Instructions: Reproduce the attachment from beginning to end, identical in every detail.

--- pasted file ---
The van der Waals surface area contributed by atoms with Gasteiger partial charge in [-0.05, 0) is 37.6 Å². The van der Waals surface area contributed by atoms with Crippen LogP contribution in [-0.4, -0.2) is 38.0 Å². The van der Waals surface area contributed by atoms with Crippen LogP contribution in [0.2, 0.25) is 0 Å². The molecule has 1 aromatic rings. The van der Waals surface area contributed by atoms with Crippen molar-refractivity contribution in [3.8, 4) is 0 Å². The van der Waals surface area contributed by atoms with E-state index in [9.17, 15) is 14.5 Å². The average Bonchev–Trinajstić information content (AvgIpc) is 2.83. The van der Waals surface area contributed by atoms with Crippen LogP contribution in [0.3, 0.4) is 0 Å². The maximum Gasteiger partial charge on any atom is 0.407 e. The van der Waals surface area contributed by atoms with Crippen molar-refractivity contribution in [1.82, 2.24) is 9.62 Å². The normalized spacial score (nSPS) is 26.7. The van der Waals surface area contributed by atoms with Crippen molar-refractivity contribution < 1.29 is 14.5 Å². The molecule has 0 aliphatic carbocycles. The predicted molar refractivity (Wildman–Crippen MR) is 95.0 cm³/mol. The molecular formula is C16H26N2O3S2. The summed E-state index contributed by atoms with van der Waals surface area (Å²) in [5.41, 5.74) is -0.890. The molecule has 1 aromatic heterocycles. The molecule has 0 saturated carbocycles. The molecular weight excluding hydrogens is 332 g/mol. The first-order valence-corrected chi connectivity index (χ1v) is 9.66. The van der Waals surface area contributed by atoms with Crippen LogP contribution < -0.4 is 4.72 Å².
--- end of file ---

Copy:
The van der Waals surface area contributed by atoms with Gasteiger partial charge in [-0.05, 0) is 37.6 Å². The van der Waals surface area contributed by atoms with Crippen LogP contribution in [-0.4, -0.2) is 38.0 Å². The van der Waals surface area contributed by atoms with Crippen LogP contribution in [0.2, 0.25) is 0 Å². The molecule has 1 aromatic rings. The van der Waals surface area contributed by atoms with Crippen molar-refractivity contribution in [3.8, 4) is 0 Å². The van der Waals surface area contributed by atoms with E-state index in [9.17, 15) is 14.5 Å². The average Bonchev–Trinajstić information content (AvgIpc) is 2.83. The van der Waals surface area contributed by atoms with Crippen LogP contribution in [0.3, 0.4) is 0 Å². The maximum Gasteiger partial charge on any atom is 0.407 e. The van der Waals surface area contributed by atoms with Crippen molar-refractivity contribution in [1.82, 2.24) is 9.62 Å². The normalized spacial score (nSPS) is 26.7. The van der Waals surface area contributed by atoms with Crippen molar-refractivity contribution < 1.29 is 14.5 Å². The molecule has 0 aliphatic carbocycles. The predicted molar refractivity (Wildman–Crippen MR) is 95.0 cm³/mol. The molecular formula is C16H26N2O3S2. The summed E-state index contributed by atoms with van der Waals surface area (Å²) in [5.41, 5.74) is -0.890. The molecule has 1 aromatic heterocycles. The molecule has 0 saturated carbocycles. The molecular weight excluding hydrogens is 332 g/mol. The first-order valence-corrected chi connectivity index (χ1v) is 9.66. The van der Waals surface area contributed by atoms with Crippen LogP contribution < -0.4 is 4.72 Å².